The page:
How to Repair an Electric Guitar Cracked Body

Updated February 21, 2017

Guitars often are more than musical instruments. They are treated with respect, care is taken to shield them from damage, and steps are taken to ensure their protection. However, some guitars are prone to crack due to stress placed upon them by the whammy bar. Sometimes a guitar gets dropped, falls off the stand or a guitarist might crack it in the throws of a performance. Whatever the reason, almost any crack in a guitar body can be fixed with a drill, some glue and a dowel.

Examine the guitar to see if the crack is visible on the back. Examine to see if the crack runs under the pick guard; if it does, take off the pick guard. Fixing the crack from the back or under the pick guard is the ideal place to start simply because of cosmetics. It's easier to hide on the back or under the pick guard.

Decide which location will be the easiest to hide and start there. If you have to start on the front in the open, that's OK. Using the cordless drill with the 3/8-inch Forstner bit (a Forstner bit is a special bit that cuts very clean), begin drilling vertically 3/4 inch beside the crack. When you have penetrated the surface of the guitar to approximately 1/16 inch, angle the bit and drill diagonally through the crack to a depth of approximately 1 1/2 inches.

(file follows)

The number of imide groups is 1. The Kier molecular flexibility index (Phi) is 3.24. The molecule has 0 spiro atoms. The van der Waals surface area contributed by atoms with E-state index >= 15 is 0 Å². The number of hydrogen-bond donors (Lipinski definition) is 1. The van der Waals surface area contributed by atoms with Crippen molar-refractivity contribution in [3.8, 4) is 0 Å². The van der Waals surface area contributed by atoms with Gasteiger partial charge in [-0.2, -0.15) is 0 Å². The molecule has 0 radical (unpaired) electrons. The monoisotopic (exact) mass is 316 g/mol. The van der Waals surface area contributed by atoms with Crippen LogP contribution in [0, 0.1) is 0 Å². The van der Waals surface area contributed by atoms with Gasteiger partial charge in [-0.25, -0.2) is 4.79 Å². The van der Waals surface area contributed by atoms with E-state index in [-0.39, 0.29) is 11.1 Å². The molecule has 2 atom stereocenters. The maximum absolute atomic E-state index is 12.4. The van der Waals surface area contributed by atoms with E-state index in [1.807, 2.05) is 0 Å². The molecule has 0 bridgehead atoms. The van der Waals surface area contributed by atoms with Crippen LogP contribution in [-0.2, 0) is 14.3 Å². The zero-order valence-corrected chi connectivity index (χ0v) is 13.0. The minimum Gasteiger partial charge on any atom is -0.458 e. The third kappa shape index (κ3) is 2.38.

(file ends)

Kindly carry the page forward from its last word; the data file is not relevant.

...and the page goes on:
Clean out the hole. Glue and tap the dowel into the hole, leaving 1/16 inch protruding out the hole. Let dry overnight.

Cut off the end of the dowel with a sharp chisel. Spot sand the dowel flush with 100-grit paper. Switch to 400-grit wet sandpaper and continue sanding until blended. Stain the end of the dowel. Using a small brush, apply lacquer to the sanded area. If the crack is visible, apply a thin line of lacquer to the visible portions of the crack to seal it. Let dry overnight. Rub down the sanded area with rubbing compound, then finish off with polishing compound


You can get Forstner bits at your local hardware or home improvement store.

Things You'll Need

  • 1 cordless drill
  • 1 Forstner bit, 3/8-inch
  • Wood glue
  • 1 dowel, 3/8 inch by 1 1/2 inches
  • 100-grit sandpaper
  • 400-grit sandpaper
  • 1 wood chisel, 1/4 inch
  • Stain to match guitar finish
  • High-gloss lacquer
  • Polishing compound
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About the Author

Specializing in hardwood furniture, trim carpentry, cabinets, home improvement and architectural millwork, Wade Shaddy has worked in homebuilding since 1972. Shaddy has also worked as a newspaper reporter and writer, and as a contributing writer for Bicycling Magazine. Shaddy began publishing in various magazines in 1992, and published a novel, “Dark Canyon,” in 2008.